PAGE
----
After the third guard tower, as we faced another steep climb up the final leg of the mountain, my lungs were crying “Uncle” and Thad’s disgust with the endless selling of random crap on the wall got the better of us. We decided it was best to call it a day on the wall and go ride horses instead. Not wanting to backtrack our entire journey (the wall in Luo Dai does not make a circuit, meaning once you reach the end, you must turn around and go back the way you came), so we drew on our Gansu roots and hopped of the beaten (mortared and stoned) path. After crawling down a slick, rickety ladder that went over the side of the wall, we passed through a hole in the wall and found a farmer’s pathway. We knew if we made it back to the lake we would easily find the rest of our group, so down the hill we went, with not quite the grace of mountain goats, but with neither of us ending up on our bums either. (Because of the rain the night before, the dirt path was a bog of red-hued mud that caked on to my tennis shoes, adding a good five pounds to my weight by the time we reached the foot of the hill. I spent quite a while this morning, squatting on the floor of my bathroom with the shower head in hand, trying to get the red-dye of the mud off my cute pink and gray kicks!)
After passing through what was clearly an outdoor chicken slaughter house (the blood and feathers were fresh enough for me to assume the recently deceased chicken was probably the same one staring back at me, comb and all, from a stew placed in the center of our table just an hour later), we came upon the lake and it’s bored looking horses. (Much like a NASCAR driver, these horses spend their days in a continual state of turning left.)
The day continued with a quick loop around the lake on a horse with an unintelligible Sichuan Hua named mount (local dialect, confounding for native Mandarin speakers, which makes it way beyond my subsistence level Chinese abilities) for me and Thad’s hilariously named steed- Shui Bi (Sprite) and then lunch that included the previously mentioned, recently expired chicken. Then it was back in to town to stroll the “ancient street” in search of Luo Dai trinkets without which I couldn’t survive. (Not surprisingly, there was nothing that fell in to this category.) This old part of town is a hotspot where young women rent costumes from ancient dynasties and then pose in the various courtyards as if they were members of the ruling family. Thad and I were sucked in to numerous photo sessions while we wandered the street. Nothing says anachronism like a Chinese woman attired in a beautiful Qing dynasty gown, sharing the frame with a mud-covered, jean-clad white woman!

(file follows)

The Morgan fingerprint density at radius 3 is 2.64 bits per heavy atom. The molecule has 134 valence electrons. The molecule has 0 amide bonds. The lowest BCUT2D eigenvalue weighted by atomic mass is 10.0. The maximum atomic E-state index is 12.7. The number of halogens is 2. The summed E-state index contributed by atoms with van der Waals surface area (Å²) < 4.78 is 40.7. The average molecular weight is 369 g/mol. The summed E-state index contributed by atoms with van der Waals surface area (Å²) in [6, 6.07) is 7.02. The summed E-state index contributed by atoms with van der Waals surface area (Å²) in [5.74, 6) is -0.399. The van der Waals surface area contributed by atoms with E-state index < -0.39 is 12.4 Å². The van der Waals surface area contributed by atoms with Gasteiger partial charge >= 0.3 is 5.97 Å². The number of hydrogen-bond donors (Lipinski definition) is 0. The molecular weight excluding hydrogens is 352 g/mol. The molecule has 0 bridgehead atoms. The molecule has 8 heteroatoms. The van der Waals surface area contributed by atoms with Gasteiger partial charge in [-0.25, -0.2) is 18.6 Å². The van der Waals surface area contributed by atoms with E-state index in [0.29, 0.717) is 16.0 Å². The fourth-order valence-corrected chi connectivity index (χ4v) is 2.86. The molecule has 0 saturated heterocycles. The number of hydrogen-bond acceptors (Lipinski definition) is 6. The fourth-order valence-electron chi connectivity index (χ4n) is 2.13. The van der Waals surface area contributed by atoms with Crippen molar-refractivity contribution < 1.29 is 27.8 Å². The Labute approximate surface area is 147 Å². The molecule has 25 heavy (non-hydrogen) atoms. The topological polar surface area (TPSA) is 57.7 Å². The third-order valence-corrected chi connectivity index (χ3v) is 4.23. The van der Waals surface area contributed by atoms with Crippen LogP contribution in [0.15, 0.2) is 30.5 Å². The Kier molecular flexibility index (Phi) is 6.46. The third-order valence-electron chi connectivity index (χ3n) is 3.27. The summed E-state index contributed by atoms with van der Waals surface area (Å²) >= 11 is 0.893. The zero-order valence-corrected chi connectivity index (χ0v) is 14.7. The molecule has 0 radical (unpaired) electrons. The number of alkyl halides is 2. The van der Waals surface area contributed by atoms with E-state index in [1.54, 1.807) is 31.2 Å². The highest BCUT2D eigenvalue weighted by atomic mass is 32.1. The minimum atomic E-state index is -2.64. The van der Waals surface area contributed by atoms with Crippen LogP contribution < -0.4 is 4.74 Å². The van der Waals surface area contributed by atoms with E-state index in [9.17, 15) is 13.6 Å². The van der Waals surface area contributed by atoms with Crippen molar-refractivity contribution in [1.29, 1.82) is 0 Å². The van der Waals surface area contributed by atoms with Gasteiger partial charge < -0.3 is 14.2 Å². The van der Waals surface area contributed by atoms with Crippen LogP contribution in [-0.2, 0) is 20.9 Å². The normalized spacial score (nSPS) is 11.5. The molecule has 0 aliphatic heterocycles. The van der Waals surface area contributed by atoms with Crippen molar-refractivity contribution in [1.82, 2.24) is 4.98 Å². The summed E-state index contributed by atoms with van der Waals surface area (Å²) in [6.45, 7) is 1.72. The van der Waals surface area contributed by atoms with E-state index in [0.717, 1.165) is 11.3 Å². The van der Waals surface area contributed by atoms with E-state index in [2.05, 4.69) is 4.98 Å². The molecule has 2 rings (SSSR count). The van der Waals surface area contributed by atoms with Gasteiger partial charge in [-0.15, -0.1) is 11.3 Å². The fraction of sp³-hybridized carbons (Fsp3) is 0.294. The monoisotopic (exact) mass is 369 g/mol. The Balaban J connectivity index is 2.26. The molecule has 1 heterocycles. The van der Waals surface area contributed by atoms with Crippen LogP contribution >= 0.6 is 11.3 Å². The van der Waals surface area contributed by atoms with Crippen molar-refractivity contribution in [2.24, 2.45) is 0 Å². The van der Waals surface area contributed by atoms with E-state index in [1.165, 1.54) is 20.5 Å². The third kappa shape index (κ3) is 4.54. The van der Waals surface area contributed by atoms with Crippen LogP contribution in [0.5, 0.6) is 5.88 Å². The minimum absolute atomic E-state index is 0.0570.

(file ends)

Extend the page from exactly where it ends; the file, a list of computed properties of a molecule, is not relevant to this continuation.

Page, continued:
While the day ran a bit longer than I had expected, I am chalking this one up to as a CLO-success, as the hour long bus ride back to Chengdu was filled with open-mouth naps, not only on the part of the kids (most of whom scaled the mini-Great Wall as if they were close cousins with a gazelle family), but also by a number of both adults and tour guides. When that many Z’s are needed, I think it counts as a great Saturday!
(And, I am sure our lungs are giving us a standing, pneumo-vation.)